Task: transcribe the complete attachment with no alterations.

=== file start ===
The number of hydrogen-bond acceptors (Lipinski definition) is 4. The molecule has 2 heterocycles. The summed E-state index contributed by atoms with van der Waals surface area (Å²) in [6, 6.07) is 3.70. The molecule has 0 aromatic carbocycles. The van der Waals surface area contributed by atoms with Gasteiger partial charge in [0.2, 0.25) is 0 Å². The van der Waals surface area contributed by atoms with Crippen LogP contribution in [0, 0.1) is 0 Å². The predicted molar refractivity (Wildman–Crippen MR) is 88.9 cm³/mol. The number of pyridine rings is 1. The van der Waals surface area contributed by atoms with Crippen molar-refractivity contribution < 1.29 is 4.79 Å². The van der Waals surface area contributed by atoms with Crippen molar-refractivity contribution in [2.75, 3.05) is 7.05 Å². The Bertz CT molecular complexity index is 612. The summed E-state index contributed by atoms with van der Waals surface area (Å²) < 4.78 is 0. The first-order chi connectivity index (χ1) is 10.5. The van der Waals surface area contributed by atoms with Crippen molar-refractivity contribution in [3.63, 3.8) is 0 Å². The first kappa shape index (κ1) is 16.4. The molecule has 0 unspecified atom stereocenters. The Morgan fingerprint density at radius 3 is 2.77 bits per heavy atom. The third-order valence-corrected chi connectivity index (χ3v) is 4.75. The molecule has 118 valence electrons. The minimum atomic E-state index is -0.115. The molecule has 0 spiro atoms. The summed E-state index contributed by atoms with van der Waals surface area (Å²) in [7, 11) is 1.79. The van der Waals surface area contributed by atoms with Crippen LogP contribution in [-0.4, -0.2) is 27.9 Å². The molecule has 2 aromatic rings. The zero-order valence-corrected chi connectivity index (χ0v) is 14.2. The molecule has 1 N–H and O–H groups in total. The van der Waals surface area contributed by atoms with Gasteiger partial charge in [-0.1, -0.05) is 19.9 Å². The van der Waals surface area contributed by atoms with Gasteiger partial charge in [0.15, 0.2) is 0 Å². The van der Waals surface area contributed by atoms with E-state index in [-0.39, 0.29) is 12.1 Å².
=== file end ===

The number of hydrogen-bond acceptors (Lipinski definition) is 4. The molecule has 2 heterocycles. The summed E-state index contributed by atoms with van der Waals surface area (Å²) in [6, 6.07) is 3.70. The molecule has 0 aromatic carbocycles. The van der Waals surface area contributed by atoms with Gasteiger partial charge in [0.2, 0.25) is 0 Å². The van der Waals surface area contributed by atoms with Crippen LogP contribution in [0, 0.1) is 0 Å². The predicted molar refractivity (Wildman–Crippen MR) is 88.9 cm³/mol. The number of pyridine rings is 1. The van der Waals surface area contributed by atoms with Crippen molar-refractivity contribution < 1.29 is 4.79 Å². The van der Waals surface area contributed by atoms with Crippen molar-refractivity contribution in [2.75, 3.05) is 7.05 Å². The Bertz CT molecular complexity index is 612. The summed E-state index contributed by atoms with van der Waals surface area (Å²) < 4.78 is 0. The first-order chi connectivity index (χ1) is 10.5. The van der Waals surface area contributed by atoms with Crippen molar-refractivity contribution in [3.63, 3.8) is 0 Å². The first kappa shape index (κ1) is 16.4. The molecule has 0 unspecified atom stereocenters. The Morgan fingerprint density at radius 3 is 2.77 bits per heavy atom. The third-order valence-corrected chi connectivity index (χ3v) is 4.75. The molecule has 118 valence electrons. The minimum atomic E-state index is -0.115. The molecule has 0 spiro atoms. The summed E-state index contributed by atoms with van der Waals surface area (Å²) in [7, 11) is 1.79. The van der Waals surface area contributed by atoms with Crippen LogP contribution in [-0.4, -0.2) is 27.9 Å². The molecule has 2 aromatic rings. The zero-order valence-corrected chi connectivity index (χ0v) is 14.2. The molecule has 1 N–H and O–H groups in total. The van der Waals surface area contributed by atoms with Gasteiger partial charge in [-0.1, -0.05) is 19.9 Å². The van der Waals surface area contributed by atoms with Gasteiger partial charge in [0.15, 0.2) is 0 Å². The van der Waals surface area contributed by atoms with E-state index in [-0.39, 0.29) is 12.1 Å².